The Swedish Post and Telecommunications Authority (PTS) has published guidelines to reduce the problems with telephone scams. The authority plans to replace the guideline with binding rules in 2024.

Telephone scams have become more common in Sweden recently. A large number use so-called spoofing, which means that phone numbers are falsified and make it look like the call is coming from someone other than it actually is. Spoofing is often used as part of an attempt to trick someone with personal information that can be used for a fraudulent purpose.

Guideline for telecom operators

PTS has published a guideline that aims to prevent scam calls from abroad that appear to come from a Swedish caller. By stopping these calls, the operators can prevent a large part of the fraud attempts made over the phone. The guideline is based on that Swedish telephone numbers should be used in Sweden.

Broadly speaking, the focus of the guideline is as follows:

  • Operators can stop calls with Swedish landline numbers that come in via an international interface.
  • Operators can stop Swedish mobile numbers coming in via an international interface, after checking that the subscriber is not using a Swedish subscription abroad.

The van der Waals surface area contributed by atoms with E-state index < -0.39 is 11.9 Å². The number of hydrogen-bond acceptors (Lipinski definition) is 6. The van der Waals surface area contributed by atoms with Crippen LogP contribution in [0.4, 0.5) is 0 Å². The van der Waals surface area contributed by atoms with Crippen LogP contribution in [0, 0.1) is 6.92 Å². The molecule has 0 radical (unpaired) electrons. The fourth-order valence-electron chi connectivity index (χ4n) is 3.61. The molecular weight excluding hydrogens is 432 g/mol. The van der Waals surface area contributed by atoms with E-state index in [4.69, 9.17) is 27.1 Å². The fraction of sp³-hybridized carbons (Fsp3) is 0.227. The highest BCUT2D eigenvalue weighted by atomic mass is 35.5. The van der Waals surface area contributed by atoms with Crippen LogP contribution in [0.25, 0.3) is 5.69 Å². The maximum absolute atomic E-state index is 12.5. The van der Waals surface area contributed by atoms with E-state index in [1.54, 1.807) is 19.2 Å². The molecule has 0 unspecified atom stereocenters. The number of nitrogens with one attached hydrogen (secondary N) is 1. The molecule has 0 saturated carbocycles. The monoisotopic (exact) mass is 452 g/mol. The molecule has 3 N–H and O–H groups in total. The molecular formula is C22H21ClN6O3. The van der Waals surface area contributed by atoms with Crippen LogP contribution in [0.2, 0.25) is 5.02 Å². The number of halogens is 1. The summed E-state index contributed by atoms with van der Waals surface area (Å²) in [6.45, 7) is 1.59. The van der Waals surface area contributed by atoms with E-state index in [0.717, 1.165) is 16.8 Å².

• In some specific cases, it may be relevant to block the caller identification instead of stopping the call.

Guidelines for operators

Binding rules replace the guideline in 2024

We are developing regulations based on the guideline and expect that they can come into force in 2024. This means that the guideline will be replaced by binding rules.

Never give out sensitive information and report suspected crimes to the police

Be aware of numbers you don't recognize and always take the safe side before the unsafe. Hang up if you do not know who is calling you and never give out sensitive information such as passwords, card details or personal information. Contact your bank immediately and report to the police if you suspect that you have been the victim of fraud.


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